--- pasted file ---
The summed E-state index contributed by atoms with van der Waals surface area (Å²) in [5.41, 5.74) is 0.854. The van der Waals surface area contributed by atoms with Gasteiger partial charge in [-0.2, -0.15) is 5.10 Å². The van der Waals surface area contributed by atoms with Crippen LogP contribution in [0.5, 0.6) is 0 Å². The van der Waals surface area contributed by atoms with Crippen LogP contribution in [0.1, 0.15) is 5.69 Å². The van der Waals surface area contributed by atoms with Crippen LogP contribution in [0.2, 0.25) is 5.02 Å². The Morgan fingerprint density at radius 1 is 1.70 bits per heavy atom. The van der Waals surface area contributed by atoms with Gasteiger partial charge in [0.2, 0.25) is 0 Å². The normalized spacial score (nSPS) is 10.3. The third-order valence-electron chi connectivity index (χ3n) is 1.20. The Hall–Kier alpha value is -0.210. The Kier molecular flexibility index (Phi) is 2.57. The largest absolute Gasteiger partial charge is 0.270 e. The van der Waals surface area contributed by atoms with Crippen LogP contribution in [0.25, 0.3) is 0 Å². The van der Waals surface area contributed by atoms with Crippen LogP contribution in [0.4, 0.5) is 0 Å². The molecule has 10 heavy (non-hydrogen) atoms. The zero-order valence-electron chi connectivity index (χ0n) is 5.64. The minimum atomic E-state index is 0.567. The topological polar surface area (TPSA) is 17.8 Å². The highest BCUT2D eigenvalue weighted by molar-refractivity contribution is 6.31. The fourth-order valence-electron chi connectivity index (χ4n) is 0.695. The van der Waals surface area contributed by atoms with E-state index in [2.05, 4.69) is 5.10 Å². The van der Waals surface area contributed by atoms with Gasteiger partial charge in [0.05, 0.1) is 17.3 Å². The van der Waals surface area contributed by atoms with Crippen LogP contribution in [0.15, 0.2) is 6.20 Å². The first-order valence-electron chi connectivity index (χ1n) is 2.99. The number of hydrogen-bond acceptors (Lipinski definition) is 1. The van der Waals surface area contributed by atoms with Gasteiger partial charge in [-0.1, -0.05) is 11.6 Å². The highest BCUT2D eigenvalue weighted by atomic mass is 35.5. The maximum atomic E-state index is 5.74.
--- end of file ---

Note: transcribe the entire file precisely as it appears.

The summed E-state index contributed by atoms with van der Waals surface area (Å²) in [5.41, 5.74) is 0.854. The van der Waals surface area contributed by atoms with Gasteiger partial charge in [-0.2, -0.15) is 5.10 Å². The van der Waals surface area contributed by atoms with Crippen LogP contribution in [0.5, 0.6) is 0 Å². The van der Waals surface area contributed by atoms with Crippen LogP contribution in [0.1, 0.15) is 5.69 Å². The van der Waals surface area contributed by atoms with Crippen LogP contribution in [0.2, 0.25) is 5.02 Å². The Morgan fingerprint density at radius 1 is 1.70 bits per heavy atom. The van der Waals surface area contributed by atoms with Gasteiger partial charge in [0.2, 0.25) is 0 Å². The normalized spacial score (nSPS) is 10.3. The third-order valence-electron chi connectivity index (χ3n) is 1.20. The Hall–Kier alpha value is -0.210. The Kier molecular flexibility index (Phi) is 2.57. The largest absolute Gasteiger partial charge is 0.270 e. The van der Waals surface area contributed by atoms with Crippen LogP contribution in [0.25, 0.3) is 0 Å². The van der Waals surface area contributed by atoms with Crippen LogP contribution in [0.4, 0.5) is 0 Å². The molecule has 10 heavy (non-hydrogen) atoms. The zero-order valence-electron chi connectivity index (χ0n) is 5.64. The minimum atomic E-state index is 0.567. The topological polar surface area (TPSA) is 17.8 Å². The highest BCUT2D eigenvalue weighted by molar-refractivity contribution is 6.31. The fourth-order valence-electron chi connectivity index (χ4n) is 0.695. The van der Waals surface area contributed by atoms with E-state index in [2.05, 4.69) is 5.10 Å². The van der Waals surface area contributed by atoms with Gasteiger partial charge in [0.05, 0.1) is 17.3 Å². The van der Waals surface area contributed by atoms with Crippen LogP contribution in [0.15, 0.2) is 6.20 Å². The first-order valence-electron chi connectivity index (χ1n) is 2.99. The number of hydrogen-bond acceptors (Lipinski definition) is 1. The van der Waals surface area contributed by atoms with Gasteiger partial charge in [-0.1, -0.05) is 11.6 Å². The highest BCUT2D eigenvalue weighted by atomic mass is 35.5. The maximum atomic E-state index is 5.74.